• Getting to Bundi: I took the train from Delhi to Kotah, and a local bus from Kotah to Bundi.
  • Getting around: Auto rickshaws are plentiful. The city itself, however, is tiny enough to explore on foot. For the excursions, I was ferried around on Kukkiji’s motorbike.

photo essay: in search of bundi’s prehistoric rock paintings

Destination, or the journey? In travel, it is often hard put to distinguish between the two.

When I went to Bundi in Rajasthan a fortnight ago, I had no clue that merely 30 kilometres south of the town were 101 sites of prehistoric rock art painted 15,000 years ago. They were discovered by a one Mr. Kukkiji in 1997, who was to take me to the sites himself. What I knew less of was the charms of the paintings’ backdrop—the insides of caves lining tranquil wide rivers, on whose lush shores the Bhil, an Indian Adivasi tribal had made their homes. Continue reading

global travel shot: the prehistoric rock paintings of bundi


The image above is that of an antelope in a forest, next to a trap waiting to catapult it to its death. Nope. This is not somewhere in the interiors of France or Spain, more commonly associated with prehistoric art, or even in Bhimbetka where India’s prized rock art collection lies.

It is instead on the insides of a cave lining a tributary of the river Chambal in Gararda, Rajasthan, 35 kilometres from Bundi, my base a fortnight ago.

Painted 15,000 years ago in mineral colours, very few people know of it. Just a handful come from the far corners of the world to marvel at its beauty, and timelessness.

And if it were not for a local sweetmeat-shop-owner-turned-archaeologist, we would not know of it either. He discovered the site in 1997 and has passionately been creating awareness of it ever since, unearthing 101 caves festooned with prehistoric art to-date. His name is Kukkiji. Continue reading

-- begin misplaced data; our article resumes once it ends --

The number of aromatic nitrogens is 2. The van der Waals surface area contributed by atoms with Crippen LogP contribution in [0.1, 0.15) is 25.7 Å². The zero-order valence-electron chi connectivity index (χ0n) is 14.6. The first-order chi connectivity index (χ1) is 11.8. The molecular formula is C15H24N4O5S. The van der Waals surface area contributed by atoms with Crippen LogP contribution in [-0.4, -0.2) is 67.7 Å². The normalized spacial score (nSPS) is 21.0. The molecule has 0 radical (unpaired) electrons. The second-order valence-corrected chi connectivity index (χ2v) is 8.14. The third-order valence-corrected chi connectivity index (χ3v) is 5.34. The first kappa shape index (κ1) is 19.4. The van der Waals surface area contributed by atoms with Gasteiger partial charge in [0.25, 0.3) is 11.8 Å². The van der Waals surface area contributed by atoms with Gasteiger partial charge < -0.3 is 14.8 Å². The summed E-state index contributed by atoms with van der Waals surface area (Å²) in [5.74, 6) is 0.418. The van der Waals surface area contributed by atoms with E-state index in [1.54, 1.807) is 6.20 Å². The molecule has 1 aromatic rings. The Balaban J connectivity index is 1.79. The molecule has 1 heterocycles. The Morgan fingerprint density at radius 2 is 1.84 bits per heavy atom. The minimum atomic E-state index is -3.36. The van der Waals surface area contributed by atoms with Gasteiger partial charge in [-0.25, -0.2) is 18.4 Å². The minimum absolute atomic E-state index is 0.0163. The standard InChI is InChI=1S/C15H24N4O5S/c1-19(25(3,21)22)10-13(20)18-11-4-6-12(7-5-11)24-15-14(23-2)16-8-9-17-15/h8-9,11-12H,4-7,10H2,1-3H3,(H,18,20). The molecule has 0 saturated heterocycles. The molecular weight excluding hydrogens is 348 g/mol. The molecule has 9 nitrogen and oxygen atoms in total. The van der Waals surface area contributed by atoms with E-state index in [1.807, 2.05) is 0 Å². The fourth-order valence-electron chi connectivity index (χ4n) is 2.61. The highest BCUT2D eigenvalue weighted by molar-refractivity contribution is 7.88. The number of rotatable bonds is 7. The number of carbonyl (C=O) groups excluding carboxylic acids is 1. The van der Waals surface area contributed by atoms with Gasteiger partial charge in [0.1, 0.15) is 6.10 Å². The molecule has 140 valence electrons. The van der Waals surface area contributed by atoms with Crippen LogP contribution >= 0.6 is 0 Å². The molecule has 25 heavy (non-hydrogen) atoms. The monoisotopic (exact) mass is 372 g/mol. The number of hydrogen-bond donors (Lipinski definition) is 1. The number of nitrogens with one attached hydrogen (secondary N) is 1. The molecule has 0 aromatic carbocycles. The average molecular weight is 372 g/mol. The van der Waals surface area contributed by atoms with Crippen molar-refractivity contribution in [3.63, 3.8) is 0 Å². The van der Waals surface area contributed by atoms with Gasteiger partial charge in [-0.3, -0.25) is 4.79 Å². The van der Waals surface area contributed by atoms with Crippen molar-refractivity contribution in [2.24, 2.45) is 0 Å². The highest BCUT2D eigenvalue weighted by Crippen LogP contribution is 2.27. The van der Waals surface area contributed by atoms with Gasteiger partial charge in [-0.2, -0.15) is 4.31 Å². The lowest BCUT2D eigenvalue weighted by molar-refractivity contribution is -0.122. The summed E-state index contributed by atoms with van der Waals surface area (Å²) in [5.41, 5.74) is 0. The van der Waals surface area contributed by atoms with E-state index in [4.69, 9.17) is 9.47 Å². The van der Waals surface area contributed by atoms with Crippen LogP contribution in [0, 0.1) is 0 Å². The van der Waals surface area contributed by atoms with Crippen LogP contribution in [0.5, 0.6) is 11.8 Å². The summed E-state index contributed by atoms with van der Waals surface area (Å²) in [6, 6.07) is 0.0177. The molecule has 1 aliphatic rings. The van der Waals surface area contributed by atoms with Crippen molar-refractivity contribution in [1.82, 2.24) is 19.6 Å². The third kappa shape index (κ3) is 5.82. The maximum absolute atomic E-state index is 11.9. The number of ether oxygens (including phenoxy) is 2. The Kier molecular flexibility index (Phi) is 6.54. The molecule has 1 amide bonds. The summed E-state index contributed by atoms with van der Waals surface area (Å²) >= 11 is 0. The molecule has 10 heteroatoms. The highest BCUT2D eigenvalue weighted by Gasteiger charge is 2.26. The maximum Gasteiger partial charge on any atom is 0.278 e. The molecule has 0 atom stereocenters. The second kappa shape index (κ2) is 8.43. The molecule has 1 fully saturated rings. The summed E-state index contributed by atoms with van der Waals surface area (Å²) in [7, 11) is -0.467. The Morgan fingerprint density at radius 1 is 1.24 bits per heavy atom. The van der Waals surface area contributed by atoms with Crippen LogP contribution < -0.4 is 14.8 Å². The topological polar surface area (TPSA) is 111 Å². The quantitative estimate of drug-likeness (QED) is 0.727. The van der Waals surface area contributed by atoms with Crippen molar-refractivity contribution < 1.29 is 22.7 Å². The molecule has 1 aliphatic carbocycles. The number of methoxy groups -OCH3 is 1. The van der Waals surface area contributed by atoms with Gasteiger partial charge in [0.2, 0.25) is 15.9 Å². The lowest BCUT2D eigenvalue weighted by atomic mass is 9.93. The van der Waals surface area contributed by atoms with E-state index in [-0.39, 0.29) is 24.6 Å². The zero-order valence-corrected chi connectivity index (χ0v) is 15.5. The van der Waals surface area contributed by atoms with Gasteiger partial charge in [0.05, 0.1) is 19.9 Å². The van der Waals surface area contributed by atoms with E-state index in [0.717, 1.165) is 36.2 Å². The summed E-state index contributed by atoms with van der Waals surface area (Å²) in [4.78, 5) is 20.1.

8 reasons why golconda fort tops the hyderabad bucket list

Back from Hyderabad, the first thing I am invariably asked is:

“So you saw the Golconda Fort?”

It is almost a precondition to determine the authenticity of one’s journey to the city.

[Note: The other qualifiers are Charminar and Hyderabadi Biryani.]

After spending an entire day at the site, as well as part of the night, I figured it boiled down to 8 things which make the fort the magnum opus of Hyderabad. If you have a 9th, 10th, or 11th, please do share! 🙂

But first, some dates to put things in context:

1143 AD—Golconda Fort is first built as a mud fortification by the Kakatiya kings of Warangal.
1364 AD—The fort passes into the hands of the Bahmani Sultanate as part of a treaty.
1518 AD—Sultan Quli Qutb ul Mulk, founder of the Qutb Shahi dynasty makes the fort his capital. He and his descendants build the present stone structure.